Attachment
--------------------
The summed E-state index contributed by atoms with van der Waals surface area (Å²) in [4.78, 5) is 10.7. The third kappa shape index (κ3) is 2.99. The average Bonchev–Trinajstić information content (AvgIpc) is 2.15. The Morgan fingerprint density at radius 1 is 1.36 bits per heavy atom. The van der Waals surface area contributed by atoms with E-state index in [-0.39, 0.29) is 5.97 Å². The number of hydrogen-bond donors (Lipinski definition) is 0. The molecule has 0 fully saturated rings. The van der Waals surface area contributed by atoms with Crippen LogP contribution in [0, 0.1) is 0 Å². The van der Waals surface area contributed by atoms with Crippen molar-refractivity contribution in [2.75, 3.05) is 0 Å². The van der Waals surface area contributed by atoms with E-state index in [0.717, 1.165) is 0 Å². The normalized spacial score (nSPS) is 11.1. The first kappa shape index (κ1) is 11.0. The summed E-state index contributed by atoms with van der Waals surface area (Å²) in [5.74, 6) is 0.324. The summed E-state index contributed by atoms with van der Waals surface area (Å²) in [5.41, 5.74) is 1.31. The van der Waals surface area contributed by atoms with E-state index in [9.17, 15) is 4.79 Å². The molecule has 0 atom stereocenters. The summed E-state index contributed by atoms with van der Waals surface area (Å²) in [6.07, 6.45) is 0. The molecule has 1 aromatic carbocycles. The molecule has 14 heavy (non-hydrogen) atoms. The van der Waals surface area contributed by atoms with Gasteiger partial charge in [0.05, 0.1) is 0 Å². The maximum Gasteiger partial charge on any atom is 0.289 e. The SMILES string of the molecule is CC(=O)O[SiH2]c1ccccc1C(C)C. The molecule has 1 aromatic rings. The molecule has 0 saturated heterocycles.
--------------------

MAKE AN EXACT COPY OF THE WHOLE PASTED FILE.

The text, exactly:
The summed E-state index contributed by atoms with van der Waals surface area (Å²) in [4.78, 5) is 10.7. The third kappa shape index (κ3) is 2.99. The average Bonchev–Trinajstić information content (AvgIpc) is 2.15. The Morgan fingerprint density at radius 1 is 1.36 bits per heavy atom. The van der Waals surface area contributed by atoms with E-state index in [-0.39, 0.29) is 5.97 Å². The number of hydrogen-bond donors (Lipinski definition) is 0. The molecule has 0 fully saturated rings. The van der Waals surface area contributed by atoms with Crippen LogP contribution in [0, 0.1) is 0 Å². The van der Waals surface area contributed by atoms with Crippen molar-refractivity contribution in [2.75, 3.05) is 0 Å². The van der Waals surface area contributed by atoms with E-state index in [0.717, 1.165) is 0 Å². The normalized spacial score (nSPS) is 11.1. The first kappa shape index (κ1) is 11.0. The summed E-state index contributed by atoms with van der Waals surface area (Å²) in [5.74, 6) is 0.324. The summed E-state index contributed by atoms with van der Waals surface area (Å²) in [5.41, 5.74) is 1.31. The van der Waals surface area contributed by atoms with E-state index in [9.17, 15) is 4.79 Å². The molecule has 0 atom stereocenters. The summed E-state index contributed by atoms with van der Waals surface area (Å²) in [6.07, 6.45) is 0. The molecule has 1 aromatic carbocycles. The molecule has 14 heavy (non-hydrogen) atoms. The van der Waals surface area contributed by atoms with Gasteiger partial charge in [0.05, 0.1) is 0 Å². The maximum Gasteiger partial charge on any atom is 0.289 e. The SMILES string of the molecule is CC(=O)O[SiH2]c1ccccc1C(C)C. The molecule has 1 aromatic rings. The molecule has 0 saturated heterocycles.